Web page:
Whatever sector or industry you’re working in, you should know your basic working rights. It’s essential, however, to note these rights will depend on what employment status you have – whether you’re self-employed, an employee, or a worker.
If you’re a worker, you’ll have an arrangement or contract to provide services or undertake work in exchange for money. You may work under a casual, zero-hours, or freelance contract.
If you’re an employee, you’ll have a contract of employment with your employer to carry out regular work, usually with specified hours.
If you are self-employed, then you manage and run a business of your own and take responsibility for your working hours, work, and success or failure of the business.
Here, we take a look at all these employment statuses as well as their associated rights more closely.
If You’re A Worker
If you’re a worker, you’re partway between an employee and self-employed. Usually, you’ll have a contract with your employer, but they’re not required to accept your work. A worker has an entitlement, just like an employee, to have a statement in writing setting out their employment’s terms and conditions.
A worker receives a number of legal entitlements including rights to receive Statutory Sick Pay, Adoption, Maternity or Paternity Pay, Shared Parental Pay and the National Minimum Wage. A worker also has protection from any unlawful deductions from their wages, less favourable treatment if working part-time, and discrimination under 2010’s Equality Act.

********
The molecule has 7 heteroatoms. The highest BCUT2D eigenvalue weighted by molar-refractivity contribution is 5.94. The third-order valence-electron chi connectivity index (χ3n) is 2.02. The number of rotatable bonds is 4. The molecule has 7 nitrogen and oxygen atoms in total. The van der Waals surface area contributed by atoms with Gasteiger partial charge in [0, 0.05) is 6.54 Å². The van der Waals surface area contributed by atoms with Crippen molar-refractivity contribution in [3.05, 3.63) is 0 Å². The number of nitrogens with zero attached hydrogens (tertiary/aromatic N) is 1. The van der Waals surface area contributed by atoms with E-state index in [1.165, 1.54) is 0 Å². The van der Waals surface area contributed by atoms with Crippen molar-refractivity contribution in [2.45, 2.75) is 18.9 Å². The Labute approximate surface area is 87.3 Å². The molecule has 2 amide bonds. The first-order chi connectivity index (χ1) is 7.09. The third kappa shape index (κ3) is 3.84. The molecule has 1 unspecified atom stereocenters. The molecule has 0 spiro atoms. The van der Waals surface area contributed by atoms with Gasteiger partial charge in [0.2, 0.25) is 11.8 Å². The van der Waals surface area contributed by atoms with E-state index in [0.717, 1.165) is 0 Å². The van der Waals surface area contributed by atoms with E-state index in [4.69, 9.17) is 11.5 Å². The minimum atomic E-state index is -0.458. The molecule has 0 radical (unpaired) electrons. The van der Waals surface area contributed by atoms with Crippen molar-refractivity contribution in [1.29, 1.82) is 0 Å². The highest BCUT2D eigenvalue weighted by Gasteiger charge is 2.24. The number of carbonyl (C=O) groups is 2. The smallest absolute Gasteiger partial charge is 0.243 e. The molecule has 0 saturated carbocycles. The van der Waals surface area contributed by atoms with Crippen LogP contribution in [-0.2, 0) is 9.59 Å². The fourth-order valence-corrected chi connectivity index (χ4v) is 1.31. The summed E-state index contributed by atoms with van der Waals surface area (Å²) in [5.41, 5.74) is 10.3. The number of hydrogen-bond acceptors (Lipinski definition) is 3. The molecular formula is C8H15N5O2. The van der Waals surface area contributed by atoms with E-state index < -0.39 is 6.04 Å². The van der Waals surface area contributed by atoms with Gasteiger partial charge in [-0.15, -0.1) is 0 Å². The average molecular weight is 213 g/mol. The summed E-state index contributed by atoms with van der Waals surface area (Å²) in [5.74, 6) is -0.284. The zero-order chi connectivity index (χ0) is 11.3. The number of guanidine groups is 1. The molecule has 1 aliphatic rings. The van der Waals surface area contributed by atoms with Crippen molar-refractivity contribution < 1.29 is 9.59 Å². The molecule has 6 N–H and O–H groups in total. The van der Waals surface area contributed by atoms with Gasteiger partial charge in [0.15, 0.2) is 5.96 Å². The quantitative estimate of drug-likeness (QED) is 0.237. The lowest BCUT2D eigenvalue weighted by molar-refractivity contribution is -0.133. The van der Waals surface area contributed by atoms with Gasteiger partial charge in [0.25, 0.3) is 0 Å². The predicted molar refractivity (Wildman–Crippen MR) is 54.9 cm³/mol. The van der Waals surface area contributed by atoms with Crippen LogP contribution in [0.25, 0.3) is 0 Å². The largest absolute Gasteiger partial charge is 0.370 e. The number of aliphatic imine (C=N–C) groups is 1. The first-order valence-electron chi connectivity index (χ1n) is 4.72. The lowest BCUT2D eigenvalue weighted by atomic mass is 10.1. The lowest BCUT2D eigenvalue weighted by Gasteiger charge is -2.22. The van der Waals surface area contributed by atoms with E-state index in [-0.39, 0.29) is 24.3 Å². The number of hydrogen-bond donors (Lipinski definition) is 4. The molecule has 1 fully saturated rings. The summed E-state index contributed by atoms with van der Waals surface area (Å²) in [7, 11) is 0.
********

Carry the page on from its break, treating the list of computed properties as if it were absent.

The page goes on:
A worker is also protected by Working Time Regulations – a maximum of 48 hours per week. They’re also entitled to 28 days of annual leave (if working 5 days per week) and have a right to a minimum of 11 hours rest in between each working day together with a full 24-hour rest once per week or a full 48 hours once per fortnight.
Workers, however, aren’t entitled to any statutory notice to be dismissed, or to make a claim for statutory redundancy pay, unfair dismissal, or flexible working.
If You’re An Employee
Employees who are contracted by their employer to carry out regular work have identical rights to workers when it comes to wages and protection from discrimination, less favourable treatment for working part-time, or unlawful deductions from their wages. However, they also have more rights than a worker. They can, for example, make an application to work flexibly after working for the employer for 26 weeks.
An employee also has an entitlement to a minimum notice period if their employment is going to be terminated, but they also have to give their employer notice if they’re leaving. An employee has an entitlement to redundancy pay if they’ve been employed for two years continuously. They have protection from unfair dismissal too.
If You’re Self Employed
If you’re self-employed, you forfeit most of the entitlements and rights that employees and workers benefit from. You have no rights to maternity, adoption, or paternity leave or pay, statutory sick pay, redundancy pay, paid leave, Working Time Regulation protection or National Minimum Wage.
Nevertheless, self-employed people have some rights if signing a contract with a client or employer. They also have an entitlement to receive their state pension so long as they’ve paid sufficient NI contributions. They have an entitlement to DWP welfare support should they get ill, and women who are self-employed may be able to claim Maternity Allowance.